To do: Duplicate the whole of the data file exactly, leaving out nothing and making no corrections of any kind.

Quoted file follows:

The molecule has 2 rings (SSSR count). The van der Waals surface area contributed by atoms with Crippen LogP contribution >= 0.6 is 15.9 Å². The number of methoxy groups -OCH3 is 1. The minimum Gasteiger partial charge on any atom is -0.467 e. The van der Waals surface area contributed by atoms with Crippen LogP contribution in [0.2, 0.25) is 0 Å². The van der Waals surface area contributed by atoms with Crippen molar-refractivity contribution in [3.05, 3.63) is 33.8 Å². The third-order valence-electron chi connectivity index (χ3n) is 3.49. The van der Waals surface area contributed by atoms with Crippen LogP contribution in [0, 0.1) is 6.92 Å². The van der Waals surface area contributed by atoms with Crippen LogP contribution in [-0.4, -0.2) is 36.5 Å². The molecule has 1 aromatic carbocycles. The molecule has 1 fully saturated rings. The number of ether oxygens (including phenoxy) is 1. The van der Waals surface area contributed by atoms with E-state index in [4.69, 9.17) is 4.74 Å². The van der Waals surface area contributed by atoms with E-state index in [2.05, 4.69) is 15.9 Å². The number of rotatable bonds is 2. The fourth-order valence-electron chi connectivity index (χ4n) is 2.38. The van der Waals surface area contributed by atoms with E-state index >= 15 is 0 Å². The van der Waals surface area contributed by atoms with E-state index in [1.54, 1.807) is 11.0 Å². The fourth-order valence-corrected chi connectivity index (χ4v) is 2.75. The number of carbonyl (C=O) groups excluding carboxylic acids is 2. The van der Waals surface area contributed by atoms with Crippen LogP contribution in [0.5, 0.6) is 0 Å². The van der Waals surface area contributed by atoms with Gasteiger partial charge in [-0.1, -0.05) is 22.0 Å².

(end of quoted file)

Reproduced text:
The molecule has 2 rings (SSSR count). The van der Waals surface area contributed by atoms with Crippen LogP contribution >= 0.6 is 15.9 Å². The number of methoxy groups -OCH3 is 1. The minimum Gasteiger partial charge on any atom is -0.467 e. The van der Waals surface area contributed by atoms with Crippen LogP contribution in [0.2, 0.25) is 0 Å². The van der Waals surface area contributed by atoms with Crippen molar-refractivity contribution in [3.05, 3.63) is 33.8 Å². The third-order valence-electron chi connectivity index (χ3n) is 3.49. The van der Waals surface area contributed by atoms with Crippen LogP contribution in [0, 0.1) is 6.92 Å². The van der Waals surface area contributed by atoms with Crippen LogP contribution in [-0.4, -0.2) is 36.5 Å². The molecule has 1 aromatic carbocycles. The molecule has 1 fully saturated rings. The number of ether oxygens (including phenoxy) is 1. The van der Waals surface area contributed by atoms with E-state index in [4.69, 9.17) is 4.74 Å². The van der Waals surface area contributed by atoms with E-state index in [2.05, 4.69) is 15.9 Å². The number of rotatable bonds is 2. The fourth-order valence-electron chi connectivity index (χ4n) is 2.38. The van der Waals surface area contributed by atoms with E-state index >= 15 is 0 Å². The van der Waals surface area contributed by atoms with E-state index in [1.54, 1.807) is 11.0 Å². The fourth-order valence-corrected chi connectivity index (χ4v) is 2.75. The number of carbonyl (C=O) groups excluding carboxylic acids is 2. The van der Waals surface area contributed by atoms with Crippen LogP contribution in [0.5, 0.6) is 0 Å². The van der Waals surface area contributed by atoms with Gasteiger partial charge in [-0.1, -0.05) is 22.0 Å².